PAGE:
She looked down at me as the streetlights flashed by and smiled her hello and I said hello back, silently begging my brain for something meaningful to say, something that would start a real conversation, but I could think of nothing and so we rode in silence. Her arrival coalesced with everything suddenly important in my life at that moment: D&D, which I’d just started playing; better music, which I’d just started enjoying, and the concept of sex, which I knew nothing of. Her eyes were big and brown, and she tucked her hair behind her ears with strong fingers. I was trying not to stare at her and take the whole thing in stride, as if this sort of thing happened to me all the time, but I couldn’t help it. I felt the pull of magnets.
“Hey, I’m good here, thanks!” Reverie aborted. The car rolled to a stop and I fumbled with the door handle as she clambered off my lap and sauntered into the night and out of my life, her departure perfectly timed with the end of the song. I never even knew her name. I wanted to scramble out after her.
“Wait, who are you? Where are you going? What are you doing?” But I was too shy. I had no money, no car, and I spent the majority of my time toiling away at a moderately shitty job for laughable pay. What could I offer her? What was I gonna do, catch the bus to her house and hope to talk her shirt off? What would we talk about? I’d never know. As the car pulled away I asked the driver who she was, but he only shrugged. Maybe she’d awed him as well. Maybe we were just four nerds riding around in the Midwest night talking shit, wishing we could open our mouths and minds beyond Highlander quotes and plans for pizza. You only know what you know when you know it.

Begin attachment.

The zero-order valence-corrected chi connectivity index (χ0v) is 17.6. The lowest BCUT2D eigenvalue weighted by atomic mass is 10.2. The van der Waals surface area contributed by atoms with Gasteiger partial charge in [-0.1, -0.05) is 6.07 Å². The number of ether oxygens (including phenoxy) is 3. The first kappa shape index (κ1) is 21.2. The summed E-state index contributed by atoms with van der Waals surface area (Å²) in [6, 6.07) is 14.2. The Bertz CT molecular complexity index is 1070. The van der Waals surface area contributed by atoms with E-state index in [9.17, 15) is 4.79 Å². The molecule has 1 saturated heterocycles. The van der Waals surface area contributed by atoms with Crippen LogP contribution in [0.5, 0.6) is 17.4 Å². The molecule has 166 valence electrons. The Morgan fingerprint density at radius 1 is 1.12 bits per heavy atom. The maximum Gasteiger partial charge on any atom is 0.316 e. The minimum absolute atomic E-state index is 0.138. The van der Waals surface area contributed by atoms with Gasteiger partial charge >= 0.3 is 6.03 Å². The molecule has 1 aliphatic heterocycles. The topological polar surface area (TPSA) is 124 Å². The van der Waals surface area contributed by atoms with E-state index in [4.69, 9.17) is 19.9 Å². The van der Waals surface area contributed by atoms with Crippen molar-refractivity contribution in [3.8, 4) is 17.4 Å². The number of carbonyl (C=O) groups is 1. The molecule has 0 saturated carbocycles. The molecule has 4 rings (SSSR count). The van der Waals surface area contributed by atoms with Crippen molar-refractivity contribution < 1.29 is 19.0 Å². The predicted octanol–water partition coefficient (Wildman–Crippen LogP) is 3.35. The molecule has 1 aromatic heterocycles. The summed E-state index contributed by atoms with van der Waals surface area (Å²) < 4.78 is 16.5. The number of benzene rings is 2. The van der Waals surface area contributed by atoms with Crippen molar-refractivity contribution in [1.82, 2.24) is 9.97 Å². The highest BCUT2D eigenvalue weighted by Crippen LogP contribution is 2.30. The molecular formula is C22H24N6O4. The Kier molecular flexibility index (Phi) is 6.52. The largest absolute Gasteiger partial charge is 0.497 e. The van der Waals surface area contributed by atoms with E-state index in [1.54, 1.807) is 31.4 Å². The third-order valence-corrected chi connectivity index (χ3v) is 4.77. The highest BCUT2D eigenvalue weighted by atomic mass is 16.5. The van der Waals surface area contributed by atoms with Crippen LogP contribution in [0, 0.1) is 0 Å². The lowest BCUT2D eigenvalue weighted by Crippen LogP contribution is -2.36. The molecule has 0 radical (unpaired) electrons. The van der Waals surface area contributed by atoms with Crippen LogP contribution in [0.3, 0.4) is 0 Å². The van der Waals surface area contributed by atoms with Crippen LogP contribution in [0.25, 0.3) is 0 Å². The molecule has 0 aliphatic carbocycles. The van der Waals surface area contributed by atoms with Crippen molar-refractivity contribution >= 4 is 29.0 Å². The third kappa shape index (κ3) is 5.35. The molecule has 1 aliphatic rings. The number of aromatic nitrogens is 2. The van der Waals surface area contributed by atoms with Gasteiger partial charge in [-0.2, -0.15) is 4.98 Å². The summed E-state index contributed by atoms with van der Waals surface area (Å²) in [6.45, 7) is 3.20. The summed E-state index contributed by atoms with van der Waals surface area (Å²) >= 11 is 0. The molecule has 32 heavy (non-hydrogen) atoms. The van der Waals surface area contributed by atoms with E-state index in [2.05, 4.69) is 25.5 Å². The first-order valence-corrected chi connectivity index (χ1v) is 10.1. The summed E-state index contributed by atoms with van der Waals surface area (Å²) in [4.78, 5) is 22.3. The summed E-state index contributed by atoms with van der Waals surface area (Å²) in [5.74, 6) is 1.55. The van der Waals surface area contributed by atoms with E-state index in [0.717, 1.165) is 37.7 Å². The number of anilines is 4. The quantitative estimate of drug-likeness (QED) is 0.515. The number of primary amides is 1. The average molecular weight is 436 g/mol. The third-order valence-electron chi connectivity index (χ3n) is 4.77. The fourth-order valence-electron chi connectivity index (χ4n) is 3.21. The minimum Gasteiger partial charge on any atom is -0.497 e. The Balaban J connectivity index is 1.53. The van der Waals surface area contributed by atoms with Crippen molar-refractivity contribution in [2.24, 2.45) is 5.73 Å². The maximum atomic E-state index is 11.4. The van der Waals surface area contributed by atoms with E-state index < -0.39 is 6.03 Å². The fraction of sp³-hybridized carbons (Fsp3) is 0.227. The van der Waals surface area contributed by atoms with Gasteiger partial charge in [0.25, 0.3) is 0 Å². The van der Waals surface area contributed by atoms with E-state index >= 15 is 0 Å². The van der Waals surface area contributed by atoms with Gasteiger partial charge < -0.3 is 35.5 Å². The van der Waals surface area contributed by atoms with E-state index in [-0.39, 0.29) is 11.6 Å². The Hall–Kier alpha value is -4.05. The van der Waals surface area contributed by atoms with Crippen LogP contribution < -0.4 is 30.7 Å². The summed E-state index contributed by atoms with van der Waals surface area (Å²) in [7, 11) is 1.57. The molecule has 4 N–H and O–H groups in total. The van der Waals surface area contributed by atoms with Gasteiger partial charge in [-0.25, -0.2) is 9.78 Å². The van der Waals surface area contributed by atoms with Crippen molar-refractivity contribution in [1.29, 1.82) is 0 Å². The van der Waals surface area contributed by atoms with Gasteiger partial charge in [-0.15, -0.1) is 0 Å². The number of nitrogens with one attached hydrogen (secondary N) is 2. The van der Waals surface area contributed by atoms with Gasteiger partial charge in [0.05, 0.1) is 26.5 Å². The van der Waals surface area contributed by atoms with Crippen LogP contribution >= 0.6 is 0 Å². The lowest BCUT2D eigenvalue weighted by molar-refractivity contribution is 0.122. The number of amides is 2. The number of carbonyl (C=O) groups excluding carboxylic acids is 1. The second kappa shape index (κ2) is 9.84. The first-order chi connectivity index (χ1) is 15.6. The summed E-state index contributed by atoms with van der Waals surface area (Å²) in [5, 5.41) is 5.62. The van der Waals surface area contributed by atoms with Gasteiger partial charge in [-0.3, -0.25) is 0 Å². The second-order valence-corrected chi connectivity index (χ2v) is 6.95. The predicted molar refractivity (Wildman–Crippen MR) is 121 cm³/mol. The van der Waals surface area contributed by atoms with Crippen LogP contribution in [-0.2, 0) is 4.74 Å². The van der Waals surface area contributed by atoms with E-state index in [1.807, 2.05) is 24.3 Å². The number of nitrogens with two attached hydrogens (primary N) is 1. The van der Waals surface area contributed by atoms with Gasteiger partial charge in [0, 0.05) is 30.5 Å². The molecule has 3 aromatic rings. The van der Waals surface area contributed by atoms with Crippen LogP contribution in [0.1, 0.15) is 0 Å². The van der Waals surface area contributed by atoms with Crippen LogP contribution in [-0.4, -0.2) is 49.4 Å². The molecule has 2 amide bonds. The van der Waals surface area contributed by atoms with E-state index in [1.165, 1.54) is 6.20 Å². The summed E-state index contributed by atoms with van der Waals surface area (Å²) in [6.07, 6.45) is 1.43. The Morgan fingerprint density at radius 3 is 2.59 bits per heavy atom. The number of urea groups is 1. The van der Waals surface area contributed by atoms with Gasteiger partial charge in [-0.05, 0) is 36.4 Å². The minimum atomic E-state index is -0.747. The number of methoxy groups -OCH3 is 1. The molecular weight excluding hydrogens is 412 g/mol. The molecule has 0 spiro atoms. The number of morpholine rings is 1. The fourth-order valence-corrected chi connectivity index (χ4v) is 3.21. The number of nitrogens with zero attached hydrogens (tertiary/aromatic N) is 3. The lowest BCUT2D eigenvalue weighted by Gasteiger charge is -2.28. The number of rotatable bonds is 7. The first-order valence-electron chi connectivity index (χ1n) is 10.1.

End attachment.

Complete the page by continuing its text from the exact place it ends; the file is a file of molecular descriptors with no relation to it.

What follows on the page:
The shotgun said something I don’t recall; maybe he made a comment about her, maybe he blurted out a line from a movie. Only time remembers. But the crux was lost and I was too embarrassed to inquire any further into the matter, and definitely too cool in my head to risk someone else knowing I’d fallen for a total stranger in only five minutes and thirty-seven seconds.
Waiting for the conclusion of the boarding ceremony aboard a flight from SFO to ORF via ATL. Passengers deposit coins, crushed flowers and offerings of oranges upon the altar just outside the cockpit door where fresh incense burns. Sky Ninjas rehearse their fighting style in slow kata: ‘Two Exits Fore and Aft’ style beats ‘Emergency Aisle Lighting’ style beats ‘Butter Bowl Over Your Face In Moments Of Duress’ style beats ‘Follow Along In Passenger Safety Information Card’ style.
I’m wearing a faded band t-shirt, clean jeans, a pressed blazer, and hiking shoes. Today is a good hair day. Presently the engines engage and we break the bonds of gravity.